Even though the divorce was my idea, it hardly meant that I too was not suffering heartbreak and hopebreak. I knew my world was going to change… I knew this would affect the children. I lamented and tormented over their beings, present and future. I lamented and tormented over my need to get out of a toxic relationship and how my desire for inner peace and happiness meant the death of a dream… the dream of a happy united family… the dream of being able to give my kids a complete and nurturing home.

    My life, over the past couple of years, hasn’t been easy but I have my freedom and I have found happiness again.My children are well and happy. Their lives have changed and we’ve all gotten used to a new kind of living. We are all, because of this, happier, better, kinder, more patient and more tolerant.

    But I don’t stop hurting. My emotions are still raw… I still experience heartbreak, hopebreak and loss… Some days are better than others. The holidays are tough. But I hold out hope. Hope, and promise are my words. I own them. For we have nothing without them.

    I never planned on traveling down this path, but I was led here somehow and I know, that this very path will lead me to a better place. I want, like everyone else to experience love and joy again – to have a full heart, but my own heart and hopebreak, they are forever a part of me and always will be.

    While I was going through my own divorce I reminded myself, over and over again that it was not about waiting for the storm to pass, but learning how to dance in the rain. I lived by those words.

    And because I saw such storms, I appreciate the sunshine like never before!

    I think unless you’ve been down this path, you can sympathise but you can’t empathise. My heart goes out to both Beverly Lake Hills as well the bride to be… but I guarantee you both, you will be ok… you will both be better than ok!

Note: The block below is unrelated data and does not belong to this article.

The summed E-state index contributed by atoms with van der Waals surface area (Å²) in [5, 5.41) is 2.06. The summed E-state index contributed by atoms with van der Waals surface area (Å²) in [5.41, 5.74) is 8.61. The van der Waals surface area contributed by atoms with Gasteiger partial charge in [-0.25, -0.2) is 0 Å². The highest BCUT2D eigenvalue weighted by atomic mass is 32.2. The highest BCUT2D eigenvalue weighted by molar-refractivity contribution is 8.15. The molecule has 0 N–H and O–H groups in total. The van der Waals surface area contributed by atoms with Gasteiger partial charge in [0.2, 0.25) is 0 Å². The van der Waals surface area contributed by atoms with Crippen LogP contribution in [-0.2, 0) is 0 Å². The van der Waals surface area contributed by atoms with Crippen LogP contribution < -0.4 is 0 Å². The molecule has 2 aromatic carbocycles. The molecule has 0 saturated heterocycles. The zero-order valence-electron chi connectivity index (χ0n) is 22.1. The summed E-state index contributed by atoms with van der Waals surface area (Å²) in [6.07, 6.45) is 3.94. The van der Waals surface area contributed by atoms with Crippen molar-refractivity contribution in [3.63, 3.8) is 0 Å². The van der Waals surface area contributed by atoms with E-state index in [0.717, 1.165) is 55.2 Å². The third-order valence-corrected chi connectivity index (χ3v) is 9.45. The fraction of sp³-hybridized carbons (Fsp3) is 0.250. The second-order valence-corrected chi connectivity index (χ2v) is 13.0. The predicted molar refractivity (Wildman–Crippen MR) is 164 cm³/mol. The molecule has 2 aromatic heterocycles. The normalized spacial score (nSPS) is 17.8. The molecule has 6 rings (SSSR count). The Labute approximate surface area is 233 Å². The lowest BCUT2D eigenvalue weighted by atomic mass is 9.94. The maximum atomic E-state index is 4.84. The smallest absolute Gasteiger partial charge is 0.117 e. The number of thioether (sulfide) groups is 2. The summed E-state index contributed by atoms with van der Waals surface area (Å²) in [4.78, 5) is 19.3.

5:45 pm
    Flo said...

    I’ve been down your precise path, Jessica. You put it so well, you get nothing but sympathy from me. The one who leaves has his/her own kind of torment, VERY few understand that those who make the choice to depart a relationship are equally deserving of support and kindness. I can still feel the stings coming from certain people, along the lines of “Well, YOU’re the one who left, what right to YOU have to pain and sorrow.” They don’t know, they have no clue, yet they have no problem leaving this burden on your shoulders. I grew an extra hide through the process, sounds like you did too!

    8:00 am
    Lisa said...

    @Jessica, I know you’ve really been through the wringer.

  • I always enjoy your ramblings; they are always good reads.

    Yes, we all eventually do feel better and I also believe we ‘become’ better.

  • Very well said, Lisa. Heartbreak can come from many different corners of our world. It’s not always a lost lover. Sometimes it’s a family member or just a friend. Sometimes the loss is due to intentional severing of a relationship, but by the time you’re my age, it can also be due to death of almost anyone who was loved. I would give anything to have my parents and in-laws back. Life is less rich without those we love. But you’re right about recovery. To recover as well as we can is to continue living a worthwhile life. You touched a sore spot today, and I’m grateful that you did.

  • thank you Flo!

    5:59 am
    Flo said...


  • thank you, lisa, for this beautiful post.

  • So well said. You have eloquently transcribed the pathology of heartbreak.

  • Beautifully written, and so true.

  • I had written, some months ago, on recovering from late-life heartbreak, because all of a sudden a half-dozen friends faced it.

    I do believe it’s different from young heartbreak, or even that in mid-life- yet regardless of age, all share that out-of-body (and sometimes out of one’s mind) grief.

    Of the six friends and acquaintances, all but one are, two to three years later, doing much better, which is not to say their lives are light and uncomplicated. One returned to the partner and is miserable.

    8:00 am
    Lisa said...

    @Duchesse, Yes, I remember now. If you could post the link here it might be helpful to people.

  • So beautifully written, Lisa. Thank you.

  • Thank you for admitting that the hurt never completely goes away. During my past 2.5 years of fighting to survive the snap of my 13-year relationship and marriage, you are the second person to openly state this, and your honesty is comforting. Everybody else smiles and says “time will heal all wounds” but even after this time I doubt it is true. My goal is to learn to live with what happened – it is good enough.

  • Glad I read this today.

    Thank you TM.